Everybody likes a good show, don't they? I think you’ve got to have the bling and the glamour. Of course, you've got the jewels – that's plenty of bling there.

The set of Crown Jewels in use today were commissioned by Charles II, when the monarchy was restored in 1660 – the others were melted down by those naughty parliamentarians.

A coronation has to look spectacular, but – and I'm not just saying this as a historian – it also needs to be rooted in history.

That is very important, because a new monarch has to give the impression of business as usual, that they have a right to be on the throne and that they come from a long line of kings and queens.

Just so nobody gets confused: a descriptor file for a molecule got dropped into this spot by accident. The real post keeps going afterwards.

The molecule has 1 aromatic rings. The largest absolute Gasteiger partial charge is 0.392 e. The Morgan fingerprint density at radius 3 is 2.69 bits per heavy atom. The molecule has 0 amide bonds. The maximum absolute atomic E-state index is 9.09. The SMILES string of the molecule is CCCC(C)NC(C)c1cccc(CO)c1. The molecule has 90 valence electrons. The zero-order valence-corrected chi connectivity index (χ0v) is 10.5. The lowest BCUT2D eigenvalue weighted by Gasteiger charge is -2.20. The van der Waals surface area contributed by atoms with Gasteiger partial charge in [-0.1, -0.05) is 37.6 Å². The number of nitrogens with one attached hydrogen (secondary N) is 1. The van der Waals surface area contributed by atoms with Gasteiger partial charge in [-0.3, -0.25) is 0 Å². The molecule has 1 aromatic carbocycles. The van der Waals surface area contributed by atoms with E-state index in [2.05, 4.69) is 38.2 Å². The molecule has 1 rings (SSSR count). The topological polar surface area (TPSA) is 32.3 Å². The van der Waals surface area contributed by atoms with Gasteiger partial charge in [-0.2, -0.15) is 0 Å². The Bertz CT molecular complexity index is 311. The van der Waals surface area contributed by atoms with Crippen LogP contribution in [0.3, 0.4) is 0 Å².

It about showing that there’s “nothing new to see here”. That is why that sense of tradition and ceremony that we see repeated over the centuries is so crucial.


Tracy Borman
Tracy BormanAuthor, historian, joint Chief Curator of Historic Royal Palaces

Tracy Borman is a best-selling author and historian, specialising in the Tudor period. She works part-time as joint Chief Curator of Historic Royal Palaces and as Chief Executive of the Heritage Education Trust.